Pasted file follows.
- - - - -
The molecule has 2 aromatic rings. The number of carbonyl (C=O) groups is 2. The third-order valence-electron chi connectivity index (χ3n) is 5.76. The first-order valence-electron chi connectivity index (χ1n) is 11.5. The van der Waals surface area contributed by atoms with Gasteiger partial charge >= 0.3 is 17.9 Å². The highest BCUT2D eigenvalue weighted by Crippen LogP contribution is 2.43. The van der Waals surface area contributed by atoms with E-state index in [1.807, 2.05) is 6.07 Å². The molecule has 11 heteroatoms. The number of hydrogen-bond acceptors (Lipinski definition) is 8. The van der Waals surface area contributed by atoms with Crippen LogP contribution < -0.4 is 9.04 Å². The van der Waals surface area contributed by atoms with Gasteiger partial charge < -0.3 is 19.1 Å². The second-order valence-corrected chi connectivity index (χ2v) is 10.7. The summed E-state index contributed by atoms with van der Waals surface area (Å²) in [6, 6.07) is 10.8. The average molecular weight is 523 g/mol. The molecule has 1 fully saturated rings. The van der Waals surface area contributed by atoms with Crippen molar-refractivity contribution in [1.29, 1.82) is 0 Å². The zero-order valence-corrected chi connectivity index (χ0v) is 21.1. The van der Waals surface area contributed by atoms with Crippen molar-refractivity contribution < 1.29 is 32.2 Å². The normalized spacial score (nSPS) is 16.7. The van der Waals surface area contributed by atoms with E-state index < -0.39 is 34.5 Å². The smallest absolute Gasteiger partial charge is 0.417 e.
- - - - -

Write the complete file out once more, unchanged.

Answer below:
The molecule has 2 aromatic rings. The number of carbonyl (C=O) groups is 2. The third-order valence-electron chi connectivity index (χ3n) is 5.76. The first-order valence-electron chi connectivity index (χ1n) is 11.5. The van der Waals surface area contributed by atoms with Gasteiger partial charge >= 0.3 is 17.9 Å². The highest BCUT2D eigenvalue weighted by Crippen LogP contribution is 2.43. The van der Waals surface area contributed by atoms with E-state index in [1.807, 2.05) is 6.07 Å². The molecule has 11 heteroatoms. The number of hydrogen-bond acceptors (Lipinski definition) is 8. The van der Waals surface area contributed by atoms with Crippen LogP contribution < -0.4 is 9.04 Å². The van der Waals surface area contributed by atoms with Gasteiger partial charge < -0.3 is 19.1 Å². The second-order valence-corrected chi connectivity index (χ2v) is 10.7. The summed E-state index contributed by atoms with van der Waals surface area (Å²) in [6, 6.07) is 10.8. The average molecular weight is 523 g/mol. The molecule has 1 fully saturated rings. The van der Waals surface area contributed by atoms with Crippen molar-refractivity contribution in [1.29, 1.82) is 0 Å². The zero-order valence-corrected chi connectivity index (χ0v) is 21.1. The van der Waals surface area contributed by atoms with Crippen molar-refractivity contribution < 1.29 is 32.2 Å². The normalized spacial score (nSPS) is 16.7. The van der Waals surface area contributed by atoms with E-state index < -0.39 is 34.5 Å². The smallest absolute Gasteiger partial charge is 0.417 e.